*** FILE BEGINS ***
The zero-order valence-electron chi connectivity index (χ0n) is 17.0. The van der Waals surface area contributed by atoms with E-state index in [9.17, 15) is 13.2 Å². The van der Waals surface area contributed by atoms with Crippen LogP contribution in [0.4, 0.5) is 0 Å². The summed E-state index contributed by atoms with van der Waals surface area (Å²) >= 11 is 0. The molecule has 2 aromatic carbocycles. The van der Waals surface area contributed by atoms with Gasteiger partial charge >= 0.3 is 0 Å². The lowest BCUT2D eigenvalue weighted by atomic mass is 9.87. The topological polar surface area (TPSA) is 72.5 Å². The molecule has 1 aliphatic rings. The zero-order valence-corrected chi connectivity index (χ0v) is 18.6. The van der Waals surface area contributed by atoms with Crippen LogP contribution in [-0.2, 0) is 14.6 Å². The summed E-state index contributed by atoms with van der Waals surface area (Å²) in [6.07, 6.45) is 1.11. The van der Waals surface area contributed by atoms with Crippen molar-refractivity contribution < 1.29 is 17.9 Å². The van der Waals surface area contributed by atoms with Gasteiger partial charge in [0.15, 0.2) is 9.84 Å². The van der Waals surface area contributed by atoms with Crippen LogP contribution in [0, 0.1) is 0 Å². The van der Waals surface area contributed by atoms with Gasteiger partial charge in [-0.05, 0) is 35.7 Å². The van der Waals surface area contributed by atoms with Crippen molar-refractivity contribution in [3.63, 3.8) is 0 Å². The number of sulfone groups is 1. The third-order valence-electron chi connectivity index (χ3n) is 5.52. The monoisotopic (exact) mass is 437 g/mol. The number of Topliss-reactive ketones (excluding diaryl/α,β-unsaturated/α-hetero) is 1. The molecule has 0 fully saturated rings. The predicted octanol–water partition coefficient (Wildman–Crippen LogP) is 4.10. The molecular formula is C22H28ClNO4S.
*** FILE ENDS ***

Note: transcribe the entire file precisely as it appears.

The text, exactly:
The zero-order valence-electron chi connectivity index (χ0n) is 17.0. The van der Waals surface area contributed by atoms with E-state index in [9.17, 15) is 13.2 Å². The van der Waals surface area contributed by atoms with Crippen LogP contribution in [0.4, 0.5) is 0 Å². The summed E-state index contributed by atoms with van der Waals surface area (Å²) >= 11 is 0. The molecule has 2 aromatic carbocycles. The van der Waals surface area contributed by atoms with Gasteiger partial charge >= 0.3 is 0 Å². The lowest BCUT2D eigenvalue weighted by atomic mass is 9.87. The topological polar surface area (TPSA) is 72.5 Å². The molecule has 1 aliphatic rings. The zero-order valence-corrected chi connectivity index (χ0v) is 18.6. The van der Waals surface area contributed by atoms with Crippen LogP contribution in [-0.2, 0) is 14.6 Å². The summed E-state index contributed by atoms with van der Waals surface area (Å²) in [6.07, 6.45) is 1.11. The van der Waals surface area contributed by atoms with Crippen molar-refractivity contribution < 1.29 is 17.9 Å². The van der Waals surface area contributed by atoms with Gasteiger partial charge in [0.15, 0.2) is 9.84 Å². The van der Waals surface area contributed by atoms with Crippen LogP contribution in [0, 0.1) is 0 Å². The van der Waals surface area contributed by atoms with Gasteiger partial charge in [-0.05, 0) is 35.7 Å². The van der Waals surface area contributed by atoms with Crippen molar-refractivity contribution in [3.63, 3.8) is 0 Å². The number of sulfone groups is 1. The third-order valence-electron chi connectivity index (χ3n) is 5.52. The monoisotopic (exact) mass is 437 g/mol. The number of Topliss-reactive ketones (excluding diaryl/α,β-unsaturated/α-hetero) is 1. The molecule has 0 fully saturated rings. The predicted octanol–water partition coefficient (Wildman–Crippen LogP) is 4.10. The molecular formula is C22H28ClNO4S.